Benefits of non-financial reporting, going ahead the compliance

With sustainability issues gaining increased attention from investors, regulators, activists, and the media, organizations can not afford to ignore the topic. From 1 January 2017, large public-interest entities with more than 500 employees are required to disclose certain non-financial information.

The new EU directive requires those companies to disclose information on business model, policies, risks and results, including the implemented due diligence as regards environmental matters, social and employee-related aspects, respect for human rights, anti-corruption and bribery issues, and diversity on boards of directors. In the Czech Republic, this directive has been transposed into the amendment to the Accounting Act that also came into force on 1 January 2017.

The bulk of the companies for which the rules are binding have already been issuing some form of a sustainability report. There has been unlimited liberty so far in how to prepare the report; but with the new regulation the report should have a legal basis and a legally-set minimal structure. We help clients to address those requirements and make the most of the reporting process.

Apart from compliance, the benefits for companies are numerous. One of the strongest reasons is based on business risk management. Investors and potential business partners take this non-financial report as a very important part in business discussions. The Deloitte whitepaper on how CFOs can manage sustainability risks and create long-term value, states clearly that environmental, social, and governance (ESG) risks increasingly demand the attention of chief financial officers (CFOs).

Companies that are not addressing these issues may be caught flat-footed as these pre-financial risks become central to business strategy. Sustainability risks are not just concerns to be managed. They can also drive performance and help to build and protect a company’s brand. For example, managing environmental resources can help avoid business interruptions, just as managing the workforce helps to avoid turnover, or understanding a company’s supply chain can help reduce the risk of brand damage.

In addition, these activities may have a positive impact on a company’s operations, its strategy and financial performance. For instance, we have assisted an energy firm in creating its sustainability strategy, in integrating sustainable development into its corporate strategy and non-financial reporting. This involves, for example, the goal of reducing emissions or waste or better utilizing materials and thereby decreasing their consumption which inherently has a positive impact on the company’s financial performance. Last but not least, the company is seen as being innovative, with a positive relation to customers which may generate new business opportunities.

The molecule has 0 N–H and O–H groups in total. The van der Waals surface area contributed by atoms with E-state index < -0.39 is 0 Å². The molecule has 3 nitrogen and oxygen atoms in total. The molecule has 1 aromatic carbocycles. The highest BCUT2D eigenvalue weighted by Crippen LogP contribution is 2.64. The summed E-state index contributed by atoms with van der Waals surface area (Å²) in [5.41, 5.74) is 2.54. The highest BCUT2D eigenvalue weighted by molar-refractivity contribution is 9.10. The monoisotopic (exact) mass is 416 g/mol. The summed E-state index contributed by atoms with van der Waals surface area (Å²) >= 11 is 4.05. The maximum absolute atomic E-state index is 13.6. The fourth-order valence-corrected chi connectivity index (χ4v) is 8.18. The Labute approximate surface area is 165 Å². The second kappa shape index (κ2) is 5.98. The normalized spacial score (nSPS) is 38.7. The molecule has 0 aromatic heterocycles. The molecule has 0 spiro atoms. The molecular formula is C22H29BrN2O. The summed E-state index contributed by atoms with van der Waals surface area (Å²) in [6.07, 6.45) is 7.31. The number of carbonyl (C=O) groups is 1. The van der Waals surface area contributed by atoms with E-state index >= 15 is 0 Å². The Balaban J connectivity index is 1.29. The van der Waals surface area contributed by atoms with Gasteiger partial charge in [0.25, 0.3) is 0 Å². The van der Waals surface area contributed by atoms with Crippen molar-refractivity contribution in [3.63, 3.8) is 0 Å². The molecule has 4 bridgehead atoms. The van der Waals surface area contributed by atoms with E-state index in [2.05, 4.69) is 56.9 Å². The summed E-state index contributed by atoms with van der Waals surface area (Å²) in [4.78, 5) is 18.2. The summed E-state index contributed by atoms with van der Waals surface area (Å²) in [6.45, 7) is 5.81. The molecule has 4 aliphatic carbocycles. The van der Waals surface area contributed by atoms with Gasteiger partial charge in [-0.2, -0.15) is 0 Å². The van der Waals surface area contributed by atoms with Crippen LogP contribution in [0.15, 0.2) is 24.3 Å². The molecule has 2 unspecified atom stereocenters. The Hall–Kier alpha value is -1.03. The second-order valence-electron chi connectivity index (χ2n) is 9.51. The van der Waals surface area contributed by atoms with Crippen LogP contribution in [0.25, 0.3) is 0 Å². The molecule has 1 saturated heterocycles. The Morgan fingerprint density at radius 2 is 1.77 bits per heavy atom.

Another interesting trend is that the young generation is more perceptive to how an employer presents itself than the previous generations were. According to Deloitte Global’s sixth annual Millennial Survey published in 2017, youngsters view business positively, but believe multinational businesses are not fully realizing their potential to alleviate society’s biggest challenges, expecting more from their responsibility towards society. Almost 9 in 10 (86 percent) believe the success of a business should be measured in terms of more than just its financial performance. It is, therefore, encouraging that the vast majority (82 percent) of millennials report their employers are directly involved in issues of personal concern, or are supporting charities and other social initiatives in the area. Such involvement is more prevalent in larger businesses with education, skills, and training being the areas of greatest focus.

Did you know? Practical tips

  • Non-financial data should be included in a section of the report on the activities of the company (statement on non-financial information) or may be presented in a separate report: GRI report, integrated report, impact report, etc.
  • Preparation of the first non-financial report takes about 4–5 months.
  • The average non-financial reporting process in accordance with the guidelines of the GRI involves about 20 people in the organization.
  • On average, approx. 60–80 indicators are collected.

On top of the clear business impact, reputation is also a reason why a non-financial report is positive for the company. There are several competitions focused on non-financial reporting and when a company ranks high in such a competition, it contributes to strengthening its good reputation. The Deloitte Green Frog Awards have been rewarding the excellence in reporting for more than 17 years, the second edition of the unique Czech SDGs Awards also counts with a category for reporting, in which we contribute as members of the Jury.

Considering the growth of  heightened expectations among shareholders, regulators, communities, and other stakeholders towards transparency , the mentioned pre-financial risks could turn into clear and tangible financial impacts if not being addressed on time. Yet there’s no reason that certain risks—effectively identified, measured, and communicated—shouldn’t help drive corporate performance and protect a company’s brand and reputation. Companies that address these issues can be better prepared to create enterprise value while meeting ESG reporting demands and broader stakeholder expectations of responsible risk management.

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